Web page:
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Introduction

This article, authored by Abe Smith, CEO at Dealflo, first appeared in Finextra.

 

When Mark Zuckerberg was called in for two days of questioning by Congress earlier this month, the world waited to hear what questions these powerful lawmakers, many former lawyers, had to ask. With the CEO founder of Facebook in the hot seat, would they ask the questions that technology specialists and journalists on both sides of the Atlantic have been asking ever since the Cambridge Analytica scandal broke in March 2018?

The answer, when it came to the hearing in front of the Senate, was no. Much of the first day of questioning was taken up by questions which showed that the interrogators were not technically-savvy IT expects, but ordinary Facebook users with an average level of technical expertise.

Warnings to financial services

Although labelled ‘tech dinosaurs’ by the media, the lack of technical knowledge showed by the Senate sounds two distinct warnings to financial services and technology companies who may one day be required to defend their technology processes in a regulatory or legal setting:

  1. They should not assume that the people they need to persuade (be they regulators, judges, politicians, or customers) have any specific IT or technical knowledge.
  2. Both a lack of evidence, and overly technical evidence which is difficult to understand or access, may fail to be persuasive.

The digital journey

Take for example, a bank who sign customers up to one of their products, let’s say loans, via a digital journey. Throughout that digital journey (from a customer application, identity verification to the signing of the agreement), the customer is sharing personal data, and the bank is using that data to make the transaction happen. This data could be simple elements such as their name and address, but it could take the form of more complex data, such as what the customer saw and did during the transaction, how they consented to the agreement, and what data was collected to verify their identity (perhaps biometric data, or facial recognition data).

Let’s now assume that that the customer believes that the agreement process was unfair or uncompliant, and that therefore they should not be bound by the agreement. If they take their argument to court, the bank will need to reply on the aforementioned data to help prove that the agreement process was fair and compliant, and to persuade the judge to uphold the agreement. When a company is relying on data as evidence, it suddenly becomes important to be able to present that evidence in a way which is simple, intelligible and persuasive. Companies who rely on a technical audience to which to present that evidence will be disappointed – as Zuckerberg’s Congress appearance shows, they cannot rely on judges to have any specific IT or technical knowledge.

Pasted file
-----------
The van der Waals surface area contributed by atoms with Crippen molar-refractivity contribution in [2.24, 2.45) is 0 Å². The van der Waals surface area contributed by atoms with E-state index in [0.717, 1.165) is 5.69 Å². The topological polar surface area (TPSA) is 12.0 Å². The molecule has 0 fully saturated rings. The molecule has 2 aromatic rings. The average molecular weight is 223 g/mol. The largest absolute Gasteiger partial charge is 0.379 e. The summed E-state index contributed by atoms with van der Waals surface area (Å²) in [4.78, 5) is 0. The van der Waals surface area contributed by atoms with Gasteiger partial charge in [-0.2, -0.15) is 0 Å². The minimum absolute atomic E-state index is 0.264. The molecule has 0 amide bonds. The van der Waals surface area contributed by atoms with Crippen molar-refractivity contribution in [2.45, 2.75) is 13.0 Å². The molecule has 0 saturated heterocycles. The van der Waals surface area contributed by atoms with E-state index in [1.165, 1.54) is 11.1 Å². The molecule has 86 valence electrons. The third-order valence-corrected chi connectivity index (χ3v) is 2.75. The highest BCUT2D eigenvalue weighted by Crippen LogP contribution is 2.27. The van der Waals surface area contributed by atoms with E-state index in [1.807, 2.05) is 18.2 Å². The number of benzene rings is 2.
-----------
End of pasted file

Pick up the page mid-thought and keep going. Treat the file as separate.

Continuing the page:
In E-signature best practice for UK financial services companies leading electronic evidence lawyer Lorna Brazell advises that financial services companies may be helped in successfully refuting a challenge (from a customer, regulator or judge), if they provide ‘compelling evidence that is easily intelligible by non-technical individuals’. Financial services companies who fail to provide simple, persuasive, intelligible evidence will find themselves at a huge disadvantage when relying on data to help prove that their actions were fair, lawful and compliant.

The financial services industry may enjoy the spotlight being lifted from the banking to the tech industry at present, but in an age where more and more companies are digitising their processes, the lines between ‘tech company’ and ‘financial services company’ are increasingly blurred.

As banks and financial services companies transact digitally, and collect digital evidence, they might want to ask themselves: If they were required to persuade a ‘tech-dinosaur’ judge or regulator that their data could be relied upon as persuasive evidence, would they succeed?

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